Liberated Review

By | Wednesday, September 13, 2023 Leave a Comment
I am 100% certain that I first learned of Kaz Rowe through comics; however, I am most familiar with them through their YouTube video essays. But the weird part for me is that, in looking back at their comics work as a refresher before talking about their latest book, Liberated, not one bit of it looks or sounds remotely familiar. I even vaguely recall thinking a year or two back that their videos are fine, but I'd personally prefer it if they got back to making comics. Did I think that solely based on my medium of preference? Or had I read some of their more obscure work that they've since decided isn't worth mentioning on their website? I honestly have no idea. So I'm coming to Liberated with some measure of expectations, but I myself apparently don't even know what those are.

Liberated is, as the subtitle explains, about the "radical art and life of Claude Cahun." According to the back cover, she was a "gender-bending Jewish lesibian artist" in the first half of the twentieth century. Normally, I'd just kind of gloss over a string of labels like that for my review, but much of her life -- and certainly much of her art -- was very much about exploring identity through those various lenses. Sometimes one at a time, sometimes several simultaneously. Not surprisingly, though, given her gender and sexuality, and the patriarchial nature of how history is written, she had never been brought up in any of the Art History classes I took in college, despite being part of the surrealist movement led by André Breton and a friend of his. So the vast majority of what Rowe covers in this book was totally new for me.

For those unfamiliar, Rowe's video essays are often about historical people that, while clearly identifying as LGBTQIA+ to some degree (of course using the language of their respective times) are almost never presented as such in mainstream histories. She also covers odd historical events that are also often LGBTQIA+ related in some way. So that Rowe has opted to tackle a biography of Cahun is no surprise. Unlike their videos, though, where their approach is more that of an educator, their approach in Liberated presents the story very much from a first-person point of view, telling her own tale with some measure of reflection and hindsight. Personally, I find this style -- at least insomuch as how Rowe has tackled it -- much more engaging than any of the third-person style biographies on their YouTube channel. While the story remains as well-researched as any of their videos and the book does have large sections that come closer to illustrated prose than comics, it puts a more direct and personal spin on Cahun's life.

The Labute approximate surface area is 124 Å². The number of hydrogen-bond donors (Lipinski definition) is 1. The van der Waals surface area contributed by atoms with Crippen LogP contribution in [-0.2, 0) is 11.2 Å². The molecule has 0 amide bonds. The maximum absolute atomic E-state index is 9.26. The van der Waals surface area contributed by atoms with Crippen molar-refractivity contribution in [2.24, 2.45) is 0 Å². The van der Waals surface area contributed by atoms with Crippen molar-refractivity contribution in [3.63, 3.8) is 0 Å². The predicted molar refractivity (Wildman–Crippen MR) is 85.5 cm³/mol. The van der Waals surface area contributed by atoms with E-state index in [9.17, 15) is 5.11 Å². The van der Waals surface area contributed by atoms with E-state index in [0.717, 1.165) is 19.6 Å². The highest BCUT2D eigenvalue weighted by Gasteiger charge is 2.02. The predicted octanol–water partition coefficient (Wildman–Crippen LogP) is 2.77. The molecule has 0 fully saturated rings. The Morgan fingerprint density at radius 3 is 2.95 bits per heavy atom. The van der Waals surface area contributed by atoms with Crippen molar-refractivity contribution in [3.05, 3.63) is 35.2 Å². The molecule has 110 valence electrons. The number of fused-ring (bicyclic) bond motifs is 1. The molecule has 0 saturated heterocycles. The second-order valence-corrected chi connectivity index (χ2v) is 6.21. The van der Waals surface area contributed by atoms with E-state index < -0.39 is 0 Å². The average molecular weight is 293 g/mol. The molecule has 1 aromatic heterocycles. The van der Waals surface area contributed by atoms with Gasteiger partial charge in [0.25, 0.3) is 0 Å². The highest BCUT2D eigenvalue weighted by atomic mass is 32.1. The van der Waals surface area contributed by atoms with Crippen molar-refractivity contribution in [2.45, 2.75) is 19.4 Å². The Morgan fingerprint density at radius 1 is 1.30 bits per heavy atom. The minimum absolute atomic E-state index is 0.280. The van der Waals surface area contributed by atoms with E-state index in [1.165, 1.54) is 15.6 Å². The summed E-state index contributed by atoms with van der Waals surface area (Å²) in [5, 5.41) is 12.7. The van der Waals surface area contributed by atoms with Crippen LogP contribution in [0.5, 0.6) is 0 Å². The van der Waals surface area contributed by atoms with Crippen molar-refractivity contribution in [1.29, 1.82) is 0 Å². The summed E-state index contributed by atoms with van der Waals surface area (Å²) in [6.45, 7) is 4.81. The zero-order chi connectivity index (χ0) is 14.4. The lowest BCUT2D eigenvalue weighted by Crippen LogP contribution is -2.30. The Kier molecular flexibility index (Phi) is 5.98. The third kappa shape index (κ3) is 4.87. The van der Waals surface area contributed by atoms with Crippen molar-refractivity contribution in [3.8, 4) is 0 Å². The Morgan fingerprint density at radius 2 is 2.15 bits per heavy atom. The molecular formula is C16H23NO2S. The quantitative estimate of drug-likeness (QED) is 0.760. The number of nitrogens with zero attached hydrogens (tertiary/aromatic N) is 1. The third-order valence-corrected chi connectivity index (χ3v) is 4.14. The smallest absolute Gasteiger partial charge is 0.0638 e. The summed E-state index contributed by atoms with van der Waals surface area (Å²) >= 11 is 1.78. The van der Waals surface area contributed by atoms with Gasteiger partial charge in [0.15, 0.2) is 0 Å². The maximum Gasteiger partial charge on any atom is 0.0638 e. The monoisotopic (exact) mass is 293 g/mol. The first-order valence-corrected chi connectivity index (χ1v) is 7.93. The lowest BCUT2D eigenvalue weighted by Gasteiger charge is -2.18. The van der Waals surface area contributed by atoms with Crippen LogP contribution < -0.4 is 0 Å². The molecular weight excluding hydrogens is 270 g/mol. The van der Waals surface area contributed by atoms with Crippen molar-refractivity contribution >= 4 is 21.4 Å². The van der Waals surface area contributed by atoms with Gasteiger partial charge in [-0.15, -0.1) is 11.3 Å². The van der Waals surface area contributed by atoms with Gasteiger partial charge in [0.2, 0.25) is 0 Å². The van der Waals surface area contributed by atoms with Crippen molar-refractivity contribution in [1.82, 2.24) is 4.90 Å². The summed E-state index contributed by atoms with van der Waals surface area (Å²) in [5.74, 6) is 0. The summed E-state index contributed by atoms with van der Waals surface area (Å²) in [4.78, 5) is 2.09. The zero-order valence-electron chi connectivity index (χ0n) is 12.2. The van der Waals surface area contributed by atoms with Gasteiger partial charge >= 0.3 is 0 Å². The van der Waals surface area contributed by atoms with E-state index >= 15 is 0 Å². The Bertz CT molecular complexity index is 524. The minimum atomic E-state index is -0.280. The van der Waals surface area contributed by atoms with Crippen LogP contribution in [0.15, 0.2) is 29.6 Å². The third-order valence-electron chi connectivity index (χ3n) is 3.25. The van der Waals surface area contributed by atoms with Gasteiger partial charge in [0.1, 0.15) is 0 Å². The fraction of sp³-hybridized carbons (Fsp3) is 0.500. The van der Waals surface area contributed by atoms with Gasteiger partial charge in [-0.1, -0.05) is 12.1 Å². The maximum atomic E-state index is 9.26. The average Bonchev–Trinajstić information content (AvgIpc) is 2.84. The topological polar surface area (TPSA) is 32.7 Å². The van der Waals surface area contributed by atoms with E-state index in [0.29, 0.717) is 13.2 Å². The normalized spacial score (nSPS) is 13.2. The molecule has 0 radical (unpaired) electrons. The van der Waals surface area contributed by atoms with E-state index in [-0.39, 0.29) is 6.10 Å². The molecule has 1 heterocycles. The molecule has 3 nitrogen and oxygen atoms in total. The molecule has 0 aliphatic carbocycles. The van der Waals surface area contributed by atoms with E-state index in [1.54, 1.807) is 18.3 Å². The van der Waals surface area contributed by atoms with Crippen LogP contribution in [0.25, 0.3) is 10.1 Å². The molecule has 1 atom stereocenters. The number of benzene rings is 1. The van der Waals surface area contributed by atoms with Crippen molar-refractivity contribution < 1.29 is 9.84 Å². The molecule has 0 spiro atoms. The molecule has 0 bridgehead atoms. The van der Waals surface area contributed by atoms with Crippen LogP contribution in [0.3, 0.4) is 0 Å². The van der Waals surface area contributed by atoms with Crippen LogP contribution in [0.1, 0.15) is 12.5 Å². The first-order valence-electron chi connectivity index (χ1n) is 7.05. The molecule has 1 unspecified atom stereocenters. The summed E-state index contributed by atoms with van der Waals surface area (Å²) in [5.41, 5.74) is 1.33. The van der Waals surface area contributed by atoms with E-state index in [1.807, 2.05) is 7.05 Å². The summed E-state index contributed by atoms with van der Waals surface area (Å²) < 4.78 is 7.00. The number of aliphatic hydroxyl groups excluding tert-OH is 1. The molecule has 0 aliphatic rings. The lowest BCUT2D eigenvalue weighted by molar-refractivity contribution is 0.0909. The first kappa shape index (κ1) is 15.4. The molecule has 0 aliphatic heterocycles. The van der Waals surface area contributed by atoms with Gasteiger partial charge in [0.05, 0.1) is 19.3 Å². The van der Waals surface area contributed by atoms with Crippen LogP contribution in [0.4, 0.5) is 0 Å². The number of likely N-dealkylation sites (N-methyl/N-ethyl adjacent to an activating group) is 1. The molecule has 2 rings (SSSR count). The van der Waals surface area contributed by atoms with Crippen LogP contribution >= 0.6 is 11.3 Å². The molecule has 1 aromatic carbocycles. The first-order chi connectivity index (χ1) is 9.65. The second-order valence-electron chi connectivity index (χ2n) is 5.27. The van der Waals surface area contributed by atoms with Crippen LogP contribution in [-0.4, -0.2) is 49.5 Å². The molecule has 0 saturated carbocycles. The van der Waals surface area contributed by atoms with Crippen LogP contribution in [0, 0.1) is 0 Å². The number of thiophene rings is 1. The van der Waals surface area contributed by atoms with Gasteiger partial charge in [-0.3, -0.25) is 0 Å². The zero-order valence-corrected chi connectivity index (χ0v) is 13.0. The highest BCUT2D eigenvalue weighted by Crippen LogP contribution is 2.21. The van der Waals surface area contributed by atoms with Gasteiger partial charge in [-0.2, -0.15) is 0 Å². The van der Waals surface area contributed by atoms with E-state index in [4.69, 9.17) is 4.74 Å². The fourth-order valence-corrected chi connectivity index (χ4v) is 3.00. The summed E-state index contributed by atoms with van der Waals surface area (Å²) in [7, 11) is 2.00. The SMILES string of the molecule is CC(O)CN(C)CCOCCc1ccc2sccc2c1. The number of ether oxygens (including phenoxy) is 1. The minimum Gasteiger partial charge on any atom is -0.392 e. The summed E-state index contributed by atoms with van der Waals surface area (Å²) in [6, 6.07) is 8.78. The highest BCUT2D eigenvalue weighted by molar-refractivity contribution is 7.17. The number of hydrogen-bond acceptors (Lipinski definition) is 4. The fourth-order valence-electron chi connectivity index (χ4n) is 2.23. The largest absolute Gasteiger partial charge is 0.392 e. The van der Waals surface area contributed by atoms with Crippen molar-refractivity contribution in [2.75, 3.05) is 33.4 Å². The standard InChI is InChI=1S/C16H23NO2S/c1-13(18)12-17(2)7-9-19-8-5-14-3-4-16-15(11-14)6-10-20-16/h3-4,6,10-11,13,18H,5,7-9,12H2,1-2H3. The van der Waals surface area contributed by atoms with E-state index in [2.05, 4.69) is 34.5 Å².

One thing I found fascinating were the details of Cahun's life during World War II. Not so much just with the war itself, but how she acted during the war precisely because of her previous years in a non-conforming relationship while working on identity art projects that were so progressive that Breton himself admitted to not understanding them. It was with that background that she instituted incredibly smart and well-executed "stealth" art projects that eventually got the Nazis to consider her a spiritual guerilla fighter, with a greater power and reach than one with firearms. But again, it's not an aspect of World War II history that's ever mentioned because of who writes the histories.

Despite (somehow!?) being new to Rowe's comics, it easily met and exceeded my expectations. Regardless of whether or not you're familiar with Cahun already, it's a fascinating and intriguing story that Rowe executes with aplomb. My only complaint was that it wasn't longer and didn't go into greater detail. The book retails for $19.95 US and came out from Getty Publications yesterday. You should be able to pick up a copy from your favorite bookstore.
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